Singapore’s minister for the environment and water resources
is all fired up about the health of his nation
By Sacha Passi
Illustration by Victor Blanco
In March, Singaporeans could do little more than watch and wait as smog from forest fires, exacerbated by an ongoing dry spell, threatened a repeat of the toxic haze that engulfed the city-state in June last year.
Back then, smog that blanketed parts of Southeast Asia spiked the Pollutant Standards Index (PSI) to hazardous levels of above 400 points in Singapore and parts of Malaysia.
Recurring blazes designed to clear the way for palm-oil plantations on Indonesia’s Sumatra island have regularly sent plumes of smog across the region, not just recently but for decades, causing neighbouring states to grow impatient with Indonesia’s failure to take action.
“Singapore is at the mercy of haze pollution from neighbouring countries, chiefly Indonesia, each time plantations there resort to open burning to clear land,” said Yang Razali Kassim, a political scientist with the S Rajaratnam School of International Studies at Nanyang Technological University, Singapore.
“At least three of Indonesia’s immediate neighbours – Singapore, Malaysia and Brunei – have resorted to Asean-level diplomacy and moral suasion to deter plantation owners and workers in Indonesia from open burning – without much success.”
The severity of Singapore’s air pollution last year prompted its government to confront Indonesia about its forest fires.
“No country or corporation has the right to pollute air at the expense of Singaporeans’ health and well-being,” Vivian Balakrishnan, environment and water resources minister, told Al Jazeera in June.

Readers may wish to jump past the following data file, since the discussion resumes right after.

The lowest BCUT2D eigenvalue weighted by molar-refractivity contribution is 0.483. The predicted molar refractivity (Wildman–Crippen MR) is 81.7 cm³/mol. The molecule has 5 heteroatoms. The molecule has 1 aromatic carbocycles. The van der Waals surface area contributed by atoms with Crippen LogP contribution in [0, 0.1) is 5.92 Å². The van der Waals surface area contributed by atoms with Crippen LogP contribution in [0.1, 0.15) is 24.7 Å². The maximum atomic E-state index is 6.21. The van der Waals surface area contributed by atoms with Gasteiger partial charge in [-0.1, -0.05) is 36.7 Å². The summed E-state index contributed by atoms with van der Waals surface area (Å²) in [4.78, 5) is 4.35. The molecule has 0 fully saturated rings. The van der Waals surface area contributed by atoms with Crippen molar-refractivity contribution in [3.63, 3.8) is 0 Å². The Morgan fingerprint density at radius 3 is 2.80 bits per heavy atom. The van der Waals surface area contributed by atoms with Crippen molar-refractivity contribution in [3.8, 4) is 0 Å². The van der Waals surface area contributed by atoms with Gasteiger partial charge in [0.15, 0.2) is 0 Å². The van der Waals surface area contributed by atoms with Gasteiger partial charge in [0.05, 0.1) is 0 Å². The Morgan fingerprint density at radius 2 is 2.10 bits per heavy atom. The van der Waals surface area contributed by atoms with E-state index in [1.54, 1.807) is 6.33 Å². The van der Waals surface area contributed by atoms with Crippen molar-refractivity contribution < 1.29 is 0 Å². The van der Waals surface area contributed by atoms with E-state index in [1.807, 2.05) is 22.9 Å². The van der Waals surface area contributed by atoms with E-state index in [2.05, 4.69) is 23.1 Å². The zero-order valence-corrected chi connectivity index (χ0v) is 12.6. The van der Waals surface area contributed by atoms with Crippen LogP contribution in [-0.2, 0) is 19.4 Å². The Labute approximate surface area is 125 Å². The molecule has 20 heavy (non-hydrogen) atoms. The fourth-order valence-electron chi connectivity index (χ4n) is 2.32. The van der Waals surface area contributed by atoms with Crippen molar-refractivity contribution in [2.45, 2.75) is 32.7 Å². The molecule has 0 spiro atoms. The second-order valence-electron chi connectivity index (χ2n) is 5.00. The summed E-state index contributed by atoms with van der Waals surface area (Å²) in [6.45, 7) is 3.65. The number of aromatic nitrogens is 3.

Eight months later, the former medical professional announced a draft bill on trans-boundary haze pollution.
If the law is passed it will allow criminal charges as well as civilian claims against companies found to be causing haze pollution, regardless of their ownership and where they operate, and a maximum fine of SGD450,000 ($355,843).
“The minister has moved as fast as he could. Indeed, Singapore, being one country at the brunt of the haze, has moved as fast as Asean would allow because much of Singapore’s diplomacy has been at the Asean level,” said Kassim.
“But until the new law comes into effect, not much can be done if Indonesia, as a source of the haze, still does not ratify the overarching 2002 Asean Agreement on Trans-boundary Haze Pollution.”
Fifty-three-year-old Balakrishnan will meet other Asean environment ministers this month in Brunei to review the implementation and ratification of that agreement.
Although there are reasons to doubt that governments will address key issues decisively – Indonesia’s Riau province on Sumatra is the centre of the world’s largest palm-oil industry – in March, nearly 65% of lawmakers in the Indonesian parliament agreed to ratify the agreement.
The next step will see a draft bill being discussed, before the agreement is formally ratified in parliament, legally binding the country to cooperate in developing and implementing measures to prevent, monitor and mitigate cross-border pollution caused by forest fires.
Singapore’s resolve to address the haze issue shows its commitment to finding a solution to the enduring environmental hazard, but more needs to be done to solve the issue in a long-term, sustainable manner.
“Air pollution is a trans-boundary environmental issue, so it can only effectively be addressed with the involvement of all the stakeholders,” said Dr Alistair Cook, a research fellow at the Centre for Non-Traditional Security Studies at Nanyang Technological University.
“This includes key people not only in the capitals and central government, but also those at the provincial level inside and outside of government and the enforcement authorities.”